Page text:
As part of the commemoration of the 75th anniversary of the end of World War II, we are looking back at the role aviation played in the war, providing stories that cover a wide range of aspects related to how both sides used aviation in the war.
On March 28, 1923, Benito Mussolini's new fascist regime in Italy turned the country’s air force the —Regia Aeronautica — into an independent military service. During the interwar period, the air force became an important weapon in the regime’s propaganda arsenal. Italian pilots set numerous aerial speed and distance records and Italian aircraft were some of the most advanced designs developed. Like their counterparts in the German Luftwaffe, Italian pilots learned and honed their combat skills during the Italian invasion of Ethiopia and participation in the Spanish Civil War.
During World War II, Italian air units served over North Africa, the Balkans, Malta, Southern France, and the Eastern Front. One fighter pilot, Tenente (Lieutenant) Felice Figus, served with the Regia Aeronautica throughout Italy’s participation in the war from 1940 to 1943. He saw extensive service in these areas.
Born in 1920 in Cagliari, on the island of Sardinia, Felice Figus distinguished himself early on as an athlete. Prior to the war he was the Italian national 100-meter and 4x100-meter champion and would have participated in the 1940 Olympics had the war not started in 1939. He received his first pilot's license at Elmas airport in Sardinia (currently the largest airport in Sardinia). During the war, Lt. Figus flew numerous different front-line Italian fighter aircraft including the Fiat CR42 and the Macchi 200, 202, and 205. He was one of the last pilots to fly the Fiat G55 fighter plane before the armistice in September 1943.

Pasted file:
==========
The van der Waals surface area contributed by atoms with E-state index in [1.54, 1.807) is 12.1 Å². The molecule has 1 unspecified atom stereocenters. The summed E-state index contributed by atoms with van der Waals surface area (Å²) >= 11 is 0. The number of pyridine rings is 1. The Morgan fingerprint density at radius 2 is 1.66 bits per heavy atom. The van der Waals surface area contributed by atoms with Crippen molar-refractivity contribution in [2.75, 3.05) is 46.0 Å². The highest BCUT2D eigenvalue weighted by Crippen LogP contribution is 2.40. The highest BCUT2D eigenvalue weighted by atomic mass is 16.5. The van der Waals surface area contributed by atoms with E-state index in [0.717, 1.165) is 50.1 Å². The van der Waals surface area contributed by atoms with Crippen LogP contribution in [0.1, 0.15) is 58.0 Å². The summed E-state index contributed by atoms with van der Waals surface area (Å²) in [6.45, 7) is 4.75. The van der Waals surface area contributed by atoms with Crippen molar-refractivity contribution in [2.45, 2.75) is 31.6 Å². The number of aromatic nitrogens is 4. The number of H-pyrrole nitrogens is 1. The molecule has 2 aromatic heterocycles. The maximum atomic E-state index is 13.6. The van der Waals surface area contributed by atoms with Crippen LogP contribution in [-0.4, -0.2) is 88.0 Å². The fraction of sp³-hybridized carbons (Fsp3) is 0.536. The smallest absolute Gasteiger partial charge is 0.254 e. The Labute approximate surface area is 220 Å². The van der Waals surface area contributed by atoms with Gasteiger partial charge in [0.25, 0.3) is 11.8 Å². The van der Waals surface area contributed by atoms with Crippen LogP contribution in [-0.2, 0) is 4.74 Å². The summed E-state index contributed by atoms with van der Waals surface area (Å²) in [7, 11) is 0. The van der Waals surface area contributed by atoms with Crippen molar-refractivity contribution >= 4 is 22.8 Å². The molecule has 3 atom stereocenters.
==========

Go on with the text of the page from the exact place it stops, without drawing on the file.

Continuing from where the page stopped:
In 2011, the family of Felice Figus donated his uniform and flight clothing collection to the National Air and Space Museum. This donation included a complete example of the white cotton lightweight summer or warm-environment flying helmet and flight suit issued to pilots and aircrews of the Regia Aeronautica during World War II. Lt. Figus wore this flight clothing while serving with the 53rd Stormo in the North African Campaign.
After the war, Figus learned English, which helped him secure a job with Italy's main airline Linee Aeree Italiane (LAI). LAI was a joint venture between TWA and the newly formed Italian government in 1947. He flew for LAI from 1947 to 1952. In 1952 Figus joined Alitalia and became the chief pilot with the Italian flag carrier. During his flying career, Capt. Figus amassed over 28,000 flying hours.
Alex M. Spencer is the curator of European Military Aircraft and Flight Material at the Smithsonian National Air and Space Museum.